idney disorders currently affect some 3 million people nationwide. In the United States, more than 44,000 people are on The List, patiently waiting to get a phone call telling them they're a near-perfect match for a cadaveric kidney. Hospitals across the country are flooded with more than 100,000 dialysis patients, who sit for hours at a time as man-made machines do what their own kidneys can't: clean toxins and fluid from their blood.
In the fall of 1998, these numbers were little more than a jumbled set of statistics for me.
I knew early in life there was a chance my kidneys could fail, but I never gave it a second thought. I was too busy growing up and pursuing a career in photojournalism.
Who better to undertake such a project than a photojournalist? I admit the whole idea of turning the camera around made me uncomfortable. After all, my place is behind the viewfinder. Thankfully, all the shooters involved are friends and they made it easy for me to become the subject, and after a while, I forgot they were there.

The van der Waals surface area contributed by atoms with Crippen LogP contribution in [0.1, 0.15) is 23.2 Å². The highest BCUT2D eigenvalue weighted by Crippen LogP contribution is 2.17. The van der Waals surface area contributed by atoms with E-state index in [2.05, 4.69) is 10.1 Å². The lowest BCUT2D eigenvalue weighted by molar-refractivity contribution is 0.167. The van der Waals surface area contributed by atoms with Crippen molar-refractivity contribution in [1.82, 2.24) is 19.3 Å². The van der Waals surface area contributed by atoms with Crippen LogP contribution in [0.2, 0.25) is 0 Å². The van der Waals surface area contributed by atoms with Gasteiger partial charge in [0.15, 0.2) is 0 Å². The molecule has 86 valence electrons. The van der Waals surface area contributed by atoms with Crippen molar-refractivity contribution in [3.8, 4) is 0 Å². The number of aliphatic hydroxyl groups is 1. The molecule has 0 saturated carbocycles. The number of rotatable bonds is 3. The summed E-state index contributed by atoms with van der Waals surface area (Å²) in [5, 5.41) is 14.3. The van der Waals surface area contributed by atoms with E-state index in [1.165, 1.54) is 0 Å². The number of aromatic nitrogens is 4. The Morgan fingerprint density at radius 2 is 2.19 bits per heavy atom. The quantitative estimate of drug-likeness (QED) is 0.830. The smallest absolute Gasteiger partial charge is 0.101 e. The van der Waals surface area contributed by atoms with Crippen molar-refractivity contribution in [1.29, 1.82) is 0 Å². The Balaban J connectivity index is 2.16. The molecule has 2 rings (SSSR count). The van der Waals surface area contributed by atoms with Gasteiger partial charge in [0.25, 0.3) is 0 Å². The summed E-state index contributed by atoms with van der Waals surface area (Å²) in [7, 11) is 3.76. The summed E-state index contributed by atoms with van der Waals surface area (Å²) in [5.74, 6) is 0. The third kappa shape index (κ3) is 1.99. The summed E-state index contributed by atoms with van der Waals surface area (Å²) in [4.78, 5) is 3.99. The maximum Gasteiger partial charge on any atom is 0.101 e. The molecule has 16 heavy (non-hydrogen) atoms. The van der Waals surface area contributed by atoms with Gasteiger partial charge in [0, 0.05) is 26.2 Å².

The chapters of this Web site chronicle my journey through the kidney transplant process, from early discussions with my doctor, to dialysis and ultimately to the surgery on March 31, 2000.
My goals with this site are to help patients and families better understand what may be ahead for them on the kidney failure road and to demystify the transplant process. But please remember, this is just what happened to me. Every patient is different and there are countless twists, turns and pot holes for everyone along the way.
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